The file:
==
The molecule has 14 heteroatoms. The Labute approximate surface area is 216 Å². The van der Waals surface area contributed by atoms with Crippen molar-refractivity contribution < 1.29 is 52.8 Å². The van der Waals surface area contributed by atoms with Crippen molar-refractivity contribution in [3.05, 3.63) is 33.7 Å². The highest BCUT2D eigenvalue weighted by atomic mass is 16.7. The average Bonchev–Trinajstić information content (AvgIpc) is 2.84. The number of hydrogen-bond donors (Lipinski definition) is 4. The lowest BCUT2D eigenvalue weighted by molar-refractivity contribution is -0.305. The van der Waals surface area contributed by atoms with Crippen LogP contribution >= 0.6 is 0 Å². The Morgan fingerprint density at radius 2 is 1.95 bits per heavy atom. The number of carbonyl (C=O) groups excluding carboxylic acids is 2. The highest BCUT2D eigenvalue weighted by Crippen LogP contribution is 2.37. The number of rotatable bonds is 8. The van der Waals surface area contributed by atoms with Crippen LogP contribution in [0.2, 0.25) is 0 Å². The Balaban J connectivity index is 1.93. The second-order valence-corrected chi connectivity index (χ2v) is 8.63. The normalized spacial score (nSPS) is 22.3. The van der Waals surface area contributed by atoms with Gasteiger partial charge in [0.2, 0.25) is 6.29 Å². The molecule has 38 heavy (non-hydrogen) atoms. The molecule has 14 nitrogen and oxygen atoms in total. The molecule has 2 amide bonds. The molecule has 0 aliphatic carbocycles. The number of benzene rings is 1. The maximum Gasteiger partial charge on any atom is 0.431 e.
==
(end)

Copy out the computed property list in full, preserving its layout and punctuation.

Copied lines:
The molecule has 14 heteroatoms. The Labute approximate surface area is 216 Å². The van der Waals surface area contributed by atoms with Crippen molar-refractivity contribution < 1.29 is 52.8 Å². The van der Waals surface area contributed by atoms with Crippen molar-refractivity contribution in [3.05, 3.63) is 33.7 Å². The highest BCUT2D eigenvalue weighted by atomic mass is 16.7. The average Bonchev–Trinajstić information content (AvgIpc) is 2.84. The number of hydrogen-bond donors (Lipinski definition) is 4. The lowest BCUT2D eigenvalue weighted by molar-refractivity contribution is -0.305. The van der Waals surface area contributed by atoms with Crippen LogP contribution >= 0.6 is 0 Å². The Morgan fingerprint density at radius 2 is 1.95 bits per heavy atom. The number of carbonyl (C=O) groups excluding carboxylic acids is 2. The highest BCUT2D eigenvalue weighted by Crippen LogP contribution is 2.37. The number of rotatable bonds is 8. The van der Waals surface area contributed by atoms with Crippen LogP contribution in [0.2, 0.25) is 0 Å². The Balaban J connectivity index is 1.93. The second-order valence-corrected chi connectivity index (χ2v) is 8.63. The normalized spacial score (nSPS) is 22.3. The van der Waals surface area contributed by atoms with Gasteiger partial charge in [0.2, 0.25) is 6.29 Å². The molecule has 38 heavy (non-hydrogen) atoms. The molecule has 14 nitrogen and oxygen atoms in total. The molecule has 2 amide bonds. The molecule has 0 aliphatic carbocycles. The number of benzene rings is 1. The maximum Gasteiger partial charge on any atom is 0.431 e.